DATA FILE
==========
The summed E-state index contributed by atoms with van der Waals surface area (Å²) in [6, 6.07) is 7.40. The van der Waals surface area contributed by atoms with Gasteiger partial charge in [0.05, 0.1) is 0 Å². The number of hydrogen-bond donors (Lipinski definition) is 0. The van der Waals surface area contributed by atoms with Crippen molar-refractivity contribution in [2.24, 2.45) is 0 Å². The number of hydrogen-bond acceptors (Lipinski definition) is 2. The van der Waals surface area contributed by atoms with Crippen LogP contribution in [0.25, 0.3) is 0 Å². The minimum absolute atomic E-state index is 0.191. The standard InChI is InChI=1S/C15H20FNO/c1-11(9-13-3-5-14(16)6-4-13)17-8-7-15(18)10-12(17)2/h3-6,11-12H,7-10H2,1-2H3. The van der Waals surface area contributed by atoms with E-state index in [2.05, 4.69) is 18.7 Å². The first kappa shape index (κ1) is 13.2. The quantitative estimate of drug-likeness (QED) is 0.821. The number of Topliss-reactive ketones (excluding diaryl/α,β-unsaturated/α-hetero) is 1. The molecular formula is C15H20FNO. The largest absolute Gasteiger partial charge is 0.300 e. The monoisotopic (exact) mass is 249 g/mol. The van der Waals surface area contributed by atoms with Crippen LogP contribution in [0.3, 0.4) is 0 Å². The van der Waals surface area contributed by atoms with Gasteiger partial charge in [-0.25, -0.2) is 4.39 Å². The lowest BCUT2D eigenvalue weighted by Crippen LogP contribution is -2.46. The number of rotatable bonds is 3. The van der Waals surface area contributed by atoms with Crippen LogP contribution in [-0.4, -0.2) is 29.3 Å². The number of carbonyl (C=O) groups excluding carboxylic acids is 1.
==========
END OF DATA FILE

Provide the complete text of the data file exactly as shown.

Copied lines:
The summed E-state index contributed by atoms with van der Waals surface area (Å²) in [6, 6.07) is 7.40. The van der Waals surface area contributed by atoms with Gasteiger partial charge in [0.05, 0.1) is 0 Å². The number of hydrogen-bond donors (Lipinski definition) is 0. The van der Waals surface area contributed by atoms with Crippen molar-refractivity contribution in [2.24, 2.45) is 0 Å². The number of hydrogen-bond acceptors (Lipinski definition) is 2. The van der Waals surface area contributed by atoms with Crippen LogP contribution in [0.25, 0.3) is 0 Å². The minimum absolute atomic E-state index is 0.191. The standard InChI is InChI=1S/C15H20FNO/c1-11(9-13-3-5-14(16)6-4-13)17-8-7-15(18)10-12(17)2/h3-6,11-12H,7-10H2,1-2H3. The van der Waals surface area contributed by atoms with E-state index in [2.05, 4.69) is 18.7 Å². The first kappa shape index (κ1) is 13.2. The quantitative estimate of drug-likeness (QED) is 0.821. The number of Topliss-reactive ketones (excluding diaryl/α,β-unsaturated/α-hetero) is 1. The molecular formula is C15H20FNO. The largest absolute Gasteiger partial charge is 0.300 e. The monoisotopic (exact) mass is 249 g/mol. The van der Waals surface area contributed by atoms with Crippen LogP contribution in [0.3, 0.4) is 0 Å². The van der Waals surface area contributed by atoms with Gasteiger partial charge in [-0.25, -0.2) is 4.39 Å². The lowest BCUT2D eigenvalue weighted by Crippen LogP contribution is -2.46. The number of rotatable bonds is 3. The van der Waals surface area contributed by atoms with Crippen LogP contribution in [-0.4, -0.2) is 29.3 Å². The number of carbonyl (C=O) groups excluding carboxylic acids is 1.